Garnett is also a very serious student, and he's looking towards medical school down the road, as you can read about in this column by Chantel Jennings ($).
Meanwhile, Jordan Diamond has established a top five of Ohio State, Auburn, Wisconsin, Arkansas, and Michigan ($, info in header)—he claims no leader at this time, though he had a glowing review of his recent official visit to Auburn ($, info in header). Michigan will have another chance to make an impression when Diamond takes his official visit the weekend of January 27th, making the Wolverines his last visit before he makes a decision.
Alex Kozan is still narrowing things down, but says he is approaching a decision, though he doesn't have a specific timetable ($). While Michigan appears to have a decent shot at landing one of the three aforementioned O-line recruits, they're also still contacting other prospects, including four-star Las Vegas Desert Pines OL Jeremiah Poutasi, whom the coaches stopped by and talked to last week ($). He says he'd consider a visit, so we'll see if things pick up on that front soon. Michigan is also still in the running for a visit from current Wisconsin commit Kyle Dodson, who's also looking at Ohio State, Auburn, USC, and MSU ($).
Sam Webb discussed the recruitment of cornerback Armani Reeves in last week's DetNews feature, and the four-star Penn State commit gave him an update on where things stand:
"I just want to see what Penn State's going to do as far as bringing in a new coach and what his plans are and what he's going to do before I set anything official up," Reeves said. "(Penn State) has expressed that they're going to hire a coach towards Christmas. That's the dead period, so it gives me a lot of time to think about everything — where they're heading and what direction they're going. "If they hire a coach before Christmas, that really gives me a good indication if I need to take the visits or if I'm going to stay committed.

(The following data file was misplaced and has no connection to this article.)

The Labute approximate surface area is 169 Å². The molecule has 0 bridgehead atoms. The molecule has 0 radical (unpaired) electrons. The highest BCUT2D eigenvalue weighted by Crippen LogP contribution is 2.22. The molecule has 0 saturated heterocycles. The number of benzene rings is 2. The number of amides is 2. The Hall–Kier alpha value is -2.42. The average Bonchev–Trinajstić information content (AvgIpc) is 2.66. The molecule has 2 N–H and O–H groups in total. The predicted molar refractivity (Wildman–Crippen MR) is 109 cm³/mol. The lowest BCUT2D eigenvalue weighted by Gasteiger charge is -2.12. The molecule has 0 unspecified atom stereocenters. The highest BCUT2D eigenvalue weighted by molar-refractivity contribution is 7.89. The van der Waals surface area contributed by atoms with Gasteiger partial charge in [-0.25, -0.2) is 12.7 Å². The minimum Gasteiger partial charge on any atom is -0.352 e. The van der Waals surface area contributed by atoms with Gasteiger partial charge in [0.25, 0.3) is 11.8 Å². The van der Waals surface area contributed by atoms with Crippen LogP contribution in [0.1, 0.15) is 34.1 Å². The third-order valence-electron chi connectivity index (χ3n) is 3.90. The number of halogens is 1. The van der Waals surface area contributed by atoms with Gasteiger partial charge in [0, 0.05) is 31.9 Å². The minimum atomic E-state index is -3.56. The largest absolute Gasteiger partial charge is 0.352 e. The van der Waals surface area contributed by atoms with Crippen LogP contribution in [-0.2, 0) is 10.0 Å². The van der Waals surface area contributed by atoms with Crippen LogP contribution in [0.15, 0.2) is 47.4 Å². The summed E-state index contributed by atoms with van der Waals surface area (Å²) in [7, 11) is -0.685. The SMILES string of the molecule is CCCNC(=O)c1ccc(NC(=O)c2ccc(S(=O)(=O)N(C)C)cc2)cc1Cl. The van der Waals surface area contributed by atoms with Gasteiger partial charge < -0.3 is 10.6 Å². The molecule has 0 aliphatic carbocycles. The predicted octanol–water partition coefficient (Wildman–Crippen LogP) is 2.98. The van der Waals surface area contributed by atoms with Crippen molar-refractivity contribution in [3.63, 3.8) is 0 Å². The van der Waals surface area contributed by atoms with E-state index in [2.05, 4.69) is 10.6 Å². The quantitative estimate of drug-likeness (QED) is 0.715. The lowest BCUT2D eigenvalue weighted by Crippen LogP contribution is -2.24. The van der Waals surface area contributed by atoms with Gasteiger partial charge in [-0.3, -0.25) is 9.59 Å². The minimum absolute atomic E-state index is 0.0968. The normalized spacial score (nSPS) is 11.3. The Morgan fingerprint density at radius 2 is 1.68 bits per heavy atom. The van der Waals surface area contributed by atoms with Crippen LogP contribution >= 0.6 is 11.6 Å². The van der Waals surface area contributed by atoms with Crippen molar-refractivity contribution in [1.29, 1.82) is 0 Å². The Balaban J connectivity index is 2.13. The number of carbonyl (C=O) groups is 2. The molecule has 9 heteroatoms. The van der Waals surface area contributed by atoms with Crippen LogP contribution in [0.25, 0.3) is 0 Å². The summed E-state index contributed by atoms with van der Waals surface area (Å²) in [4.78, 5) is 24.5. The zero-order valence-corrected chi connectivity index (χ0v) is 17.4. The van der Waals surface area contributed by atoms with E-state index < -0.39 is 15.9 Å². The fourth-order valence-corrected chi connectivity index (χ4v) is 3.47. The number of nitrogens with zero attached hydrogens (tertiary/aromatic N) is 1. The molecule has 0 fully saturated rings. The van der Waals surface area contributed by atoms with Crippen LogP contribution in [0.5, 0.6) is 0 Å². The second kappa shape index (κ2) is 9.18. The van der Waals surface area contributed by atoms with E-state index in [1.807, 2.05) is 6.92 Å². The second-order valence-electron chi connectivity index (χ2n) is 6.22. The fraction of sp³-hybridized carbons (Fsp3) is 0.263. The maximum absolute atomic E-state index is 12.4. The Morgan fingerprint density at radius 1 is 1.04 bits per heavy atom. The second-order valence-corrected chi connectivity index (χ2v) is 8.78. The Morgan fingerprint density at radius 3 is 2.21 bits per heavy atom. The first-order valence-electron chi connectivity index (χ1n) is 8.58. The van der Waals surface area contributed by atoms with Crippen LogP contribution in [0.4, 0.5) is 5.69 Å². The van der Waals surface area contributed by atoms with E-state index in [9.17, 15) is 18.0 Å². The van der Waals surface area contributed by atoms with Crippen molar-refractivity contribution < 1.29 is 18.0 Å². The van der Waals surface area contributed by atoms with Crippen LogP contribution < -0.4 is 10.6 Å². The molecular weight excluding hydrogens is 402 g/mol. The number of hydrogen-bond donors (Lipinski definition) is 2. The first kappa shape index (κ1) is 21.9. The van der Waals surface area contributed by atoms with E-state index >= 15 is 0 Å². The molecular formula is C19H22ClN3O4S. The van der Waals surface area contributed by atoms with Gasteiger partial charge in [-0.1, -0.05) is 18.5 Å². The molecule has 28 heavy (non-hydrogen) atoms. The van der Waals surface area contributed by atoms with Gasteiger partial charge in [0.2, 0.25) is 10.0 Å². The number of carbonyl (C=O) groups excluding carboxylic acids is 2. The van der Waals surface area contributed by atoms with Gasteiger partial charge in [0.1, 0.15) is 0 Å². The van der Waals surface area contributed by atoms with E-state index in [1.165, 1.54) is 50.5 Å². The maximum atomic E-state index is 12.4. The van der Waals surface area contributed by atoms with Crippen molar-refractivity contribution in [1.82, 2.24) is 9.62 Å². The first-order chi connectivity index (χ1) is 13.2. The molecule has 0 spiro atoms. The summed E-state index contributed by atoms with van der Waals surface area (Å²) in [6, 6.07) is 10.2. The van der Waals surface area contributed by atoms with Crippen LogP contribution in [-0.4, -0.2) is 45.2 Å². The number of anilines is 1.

"If I do take any visits, it'll definitely be Michigan and Notre Dame, those will probably be the only two schools."
We'll have to wait to see what happens with Reeves, but there's also top-ranked corner Yuri Wright, who will be taking his official to Michigan on January 13th after placing them as co-leaders along with Colorado. I expect the Wolverines to be able to land at least one of those two prospects—they're in strong position for both, and if Reeves decommits from PSU it looks like Michigan would be in the driver's seat there.
Quickly: Tight end Sam Grant—a current Boston College commit and HS teammate of Kyle Kalis—is looking to end his recruitment as soon as possible ($, info in header)—he's taken official to Michigan, Arkansas, and BC, and just landed an Oklahoma offer; Michigan is showing interest in four-star ATH David Perkins as a running back, but they still have to make a push to get him to schedule an official visit—he's got all five planned, but late January visits to LSU and Tennessee are tentative at this point ($); Bri'onte Dunn will, in fact, enroll early at Ohio State ($, info in header), so if you haven't taken the many signs that his recruitment is over to heart, well, it's over. Best of luck to Bri'onte.